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Age 22 the summer They Live by Night was shot, Granger looks more prep-school than prison-bred, but his sullen, saturnine aspect makes an ideal complement to O’Donnell’s pale sweetness, especially as captured in gigantic, moody close-ups that prefigure by a few years similar shots of Elizabeth Taylor and Montgomery Clift in A Place in the Sun . Though he is the ex-con and she his loyal helpmeet, she is often the dominant figure—driving their car, for instance, and patting his head as he rests on her shoulder. Keechie will be Bowie’s lover, his mother and, if she can, his savior. Until the end, his premonitions of doom can’t stanch her optimism. “I tell ya I’m just a black sheep,” he says, and the besotted girl replies, “The only thing black about you is your eyelashes. She won’t be the last movie female to be blinded by Granger’s beauty.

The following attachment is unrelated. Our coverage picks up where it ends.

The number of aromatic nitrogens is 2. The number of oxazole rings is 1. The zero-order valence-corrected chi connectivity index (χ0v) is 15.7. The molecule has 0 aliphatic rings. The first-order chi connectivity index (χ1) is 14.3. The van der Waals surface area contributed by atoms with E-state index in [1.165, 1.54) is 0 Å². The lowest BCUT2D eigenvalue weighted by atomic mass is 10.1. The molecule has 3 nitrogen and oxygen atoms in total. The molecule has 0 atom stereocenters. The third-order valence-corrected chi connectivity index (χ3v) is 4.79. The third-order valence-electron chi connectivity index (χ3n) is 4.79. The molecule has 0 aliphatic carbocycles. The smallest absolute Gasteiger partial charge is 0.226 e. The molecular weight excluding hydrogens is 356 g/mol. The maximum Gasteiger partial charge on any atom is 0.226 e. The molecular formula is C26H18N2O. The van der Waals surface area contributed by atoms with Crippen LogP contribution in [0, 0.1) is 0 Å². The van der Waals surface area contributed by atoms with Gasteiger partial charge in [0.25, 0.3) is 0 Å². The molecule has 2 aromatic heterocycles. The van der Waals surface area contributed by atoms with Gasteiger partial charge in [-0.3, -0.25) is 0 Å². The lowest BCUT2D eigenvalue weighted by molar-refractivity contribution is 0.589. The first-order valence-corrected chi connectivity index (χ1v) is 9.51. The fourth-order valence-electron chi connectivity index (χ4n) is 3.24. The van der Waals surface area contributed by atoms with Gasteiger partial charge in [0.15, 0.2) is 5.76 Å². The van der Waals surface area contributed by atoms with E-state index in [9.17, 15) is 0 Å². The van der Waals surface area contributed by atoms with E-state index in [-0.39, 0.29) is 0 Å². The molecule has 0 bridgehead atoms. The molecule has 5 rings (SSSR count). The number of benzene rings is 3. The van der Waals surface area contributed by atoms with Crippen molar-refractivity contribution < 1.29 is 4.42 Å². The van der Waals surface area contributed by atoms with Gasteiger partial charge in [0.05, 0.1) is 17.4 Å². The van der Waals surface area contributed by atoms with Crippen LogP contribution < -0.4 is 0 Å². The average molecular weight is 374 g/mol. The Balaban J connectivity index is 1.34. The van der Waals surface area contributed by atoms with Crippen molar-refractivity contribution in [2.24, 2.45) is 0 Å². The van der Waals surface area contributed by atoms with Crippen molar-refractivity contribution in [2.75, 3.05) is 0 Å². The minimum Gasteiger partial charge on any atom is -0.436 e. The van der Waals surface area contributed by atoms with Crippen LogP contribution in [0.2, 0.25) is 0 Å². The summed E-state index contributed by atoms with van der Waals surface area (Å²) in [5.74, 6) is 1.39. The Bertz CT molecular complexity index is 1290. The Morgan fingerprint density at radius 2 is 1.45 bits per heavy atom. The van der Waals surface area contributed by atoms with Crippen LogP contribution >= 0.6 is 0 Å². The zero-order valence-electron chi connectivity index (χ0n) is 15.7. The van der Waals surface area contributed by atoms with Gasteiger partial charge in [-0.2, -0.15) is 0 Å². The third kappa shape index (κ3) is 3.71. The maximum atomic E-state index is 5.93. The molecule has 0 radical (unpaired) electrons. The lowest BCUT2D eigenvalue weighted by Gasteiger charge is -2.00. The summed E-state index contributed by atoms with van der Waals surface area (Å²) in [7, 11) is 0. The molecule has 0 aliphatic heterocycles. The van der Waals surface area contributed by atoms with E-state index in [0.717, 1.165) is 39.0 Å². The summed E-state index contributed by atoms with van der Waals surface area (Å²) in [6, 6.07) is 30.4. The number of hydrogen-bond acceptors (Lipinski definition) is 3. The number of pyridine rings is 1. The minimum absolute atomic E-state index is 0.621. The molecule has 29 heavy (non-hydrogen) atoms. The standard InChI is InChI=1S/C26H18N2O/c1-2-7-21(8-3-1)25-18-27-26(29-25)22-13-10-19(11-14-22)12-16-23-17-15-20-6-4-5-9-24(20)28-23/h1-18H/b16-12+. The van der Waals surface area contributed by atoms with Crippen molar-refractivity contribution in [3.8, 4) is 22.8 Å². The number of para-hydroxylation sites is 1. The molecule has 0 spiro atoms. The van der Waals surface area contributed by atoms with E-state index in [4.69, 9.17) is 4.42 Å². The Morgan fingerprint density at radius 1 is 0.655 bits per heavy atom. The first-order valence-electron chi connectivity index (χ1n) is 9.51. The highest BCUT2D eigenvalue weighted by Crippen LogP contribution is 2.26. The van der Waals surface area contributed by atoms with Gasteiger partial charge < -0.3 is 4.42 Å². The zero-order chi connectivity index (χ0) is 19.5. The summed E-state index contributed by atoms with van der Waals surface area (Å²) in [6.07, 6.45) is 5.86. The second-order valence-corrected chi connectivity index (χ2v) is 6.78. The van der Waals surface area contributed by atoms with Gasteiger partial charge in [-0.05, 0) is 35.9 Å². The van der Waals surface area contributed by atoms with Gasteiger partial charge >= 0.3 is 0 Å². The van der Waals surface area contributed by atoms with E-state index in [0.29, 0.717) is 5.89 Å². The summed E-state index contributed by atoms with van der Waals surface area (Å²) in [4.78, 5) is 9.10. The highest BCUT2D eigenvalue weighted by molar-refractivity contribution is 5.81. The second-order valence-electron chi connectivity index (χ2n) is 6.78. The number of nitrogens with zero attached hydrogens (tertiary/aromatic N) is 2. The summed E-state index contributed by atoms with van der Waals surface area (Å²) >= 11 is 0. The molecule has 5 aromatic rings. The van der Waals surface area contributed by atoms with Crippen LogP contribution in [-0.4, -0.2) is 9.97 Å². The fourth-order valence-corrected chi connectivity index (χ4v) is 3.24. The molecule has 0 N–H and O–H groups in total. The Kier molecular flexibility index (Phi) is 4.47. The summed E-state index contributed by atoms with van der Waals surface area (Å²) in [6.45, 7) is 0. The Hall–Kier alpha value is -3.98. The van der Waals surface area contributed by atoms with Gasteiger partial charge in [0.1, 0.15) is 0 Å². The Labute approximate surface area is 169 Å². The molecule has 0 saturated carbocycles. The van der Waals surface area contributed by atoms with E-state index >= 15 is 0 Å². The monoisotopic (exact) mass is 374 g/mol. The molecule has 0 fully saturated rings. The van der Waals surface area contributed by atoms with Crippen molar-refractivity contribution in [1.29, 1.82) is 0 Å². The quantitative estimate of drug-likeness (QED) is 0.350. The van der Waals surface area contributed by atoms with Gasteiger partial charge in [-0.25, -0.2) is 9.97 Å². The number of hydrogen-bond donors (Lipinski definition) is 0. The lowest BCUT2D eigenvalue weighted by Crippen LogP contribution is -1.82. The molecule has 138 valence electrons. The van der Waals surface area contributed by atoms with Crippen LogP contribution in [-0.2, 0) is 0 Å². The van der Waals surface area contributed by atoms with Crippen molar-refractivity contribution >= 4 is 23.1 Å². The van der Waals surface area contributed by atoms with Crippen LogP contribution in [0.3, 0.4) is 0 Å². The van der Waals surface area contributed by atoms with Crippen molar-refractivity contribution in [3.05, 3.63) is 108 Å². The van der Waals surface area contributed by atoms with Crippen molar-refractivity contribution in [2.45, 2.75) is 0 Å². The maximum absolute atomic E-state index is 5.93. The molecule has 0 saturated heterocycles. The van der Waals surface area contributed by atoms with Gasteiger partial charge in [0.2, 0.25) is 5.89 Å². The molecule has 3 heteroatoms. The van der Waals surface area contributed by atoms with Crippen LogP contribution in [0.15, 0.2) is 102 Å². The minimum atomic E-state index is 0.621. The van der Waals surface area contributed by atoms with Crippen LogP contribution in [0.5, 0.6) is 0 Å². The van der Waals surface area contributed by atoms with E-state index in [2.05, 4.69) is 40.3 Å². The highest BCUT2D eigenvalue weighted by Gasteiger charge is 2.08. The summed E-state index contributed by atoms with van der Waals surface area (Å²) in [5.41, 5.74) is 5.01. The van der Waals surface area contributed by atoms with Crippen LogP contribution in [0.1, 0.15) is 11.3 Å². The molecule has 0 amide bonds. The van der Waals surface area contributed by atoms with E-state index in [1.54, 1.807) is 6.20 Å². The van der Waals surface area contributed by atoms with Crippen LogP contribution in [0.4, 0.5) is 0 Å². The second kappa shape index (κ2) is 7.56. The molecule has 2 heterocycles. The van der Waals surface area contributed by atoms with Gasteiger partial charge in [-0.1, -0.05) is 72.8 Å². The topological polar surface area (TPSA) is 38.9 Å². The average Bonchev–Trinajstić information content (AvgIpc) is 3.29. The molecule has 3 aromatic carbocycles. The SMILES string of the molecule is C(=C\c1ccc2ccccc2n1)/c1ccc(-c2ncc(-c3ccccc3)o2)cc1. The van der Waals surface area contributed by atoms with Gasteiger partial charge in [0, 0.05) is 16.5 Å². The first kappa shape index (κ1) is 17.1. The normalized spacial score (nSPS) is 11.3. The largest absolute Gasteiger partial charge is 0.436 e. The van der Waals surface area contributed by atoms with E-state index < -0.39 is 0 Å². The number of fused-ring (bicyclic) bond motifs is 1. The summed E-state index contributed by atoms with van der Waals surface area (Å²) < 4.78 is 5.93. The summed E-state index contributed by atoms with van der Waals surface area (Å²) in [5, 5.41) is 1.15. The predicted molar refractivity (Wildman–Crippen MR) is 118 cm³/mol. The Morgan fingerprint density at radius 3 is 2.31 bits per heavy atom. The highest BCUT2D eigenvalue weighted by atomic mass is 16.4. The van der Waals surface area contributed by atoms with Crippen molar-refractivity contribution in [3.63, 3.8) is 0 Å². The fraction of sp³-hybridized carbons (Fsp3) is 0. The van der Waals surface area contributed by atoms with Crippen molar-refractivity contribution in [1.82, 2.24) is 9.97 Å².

Hitchcock cast him as a villain in Rope and the putative hero of Strangers on a Train ; but Phillip Morton and Guy Haines have a lot in common. Phillip, in Rope , is persuaded by his more malevolent friend Brandon Shaw (Dall, two years before Gun Crazy ) to kill a boy and, as a game showing their superiority, to stuff the corpse in a steamer trunk that will be left in their living room during a party. Guy, in Strangers on a Train , is a tennis pro who is nearly blackmailed into committing a murder at the urging of a charming psychopath, Bruno Antony (Robert Walker), who’s already done Guy the favor of killing his shrewish wife.

In each case, the Granger character is bullied into complicity by a stronger, stranger man who, the director makes clear, feels a homoerotic attachment to him. Hitchcock had earlier managed, in Suspicion and Notorious , the trick of making Cary Grant a threatening, unsympathetic figure; later, in Vertigo he would locate aspects of a necrophiliac stalker in Jimmy Stewart. His Granger films focus on the slow distortions in that matinee-idol face, as Phillip’s and Guy’s bulwarks of ego are breached, and unease escalates into panic, and the Dorian Gray features corrode with weakness and real or imagined guilt.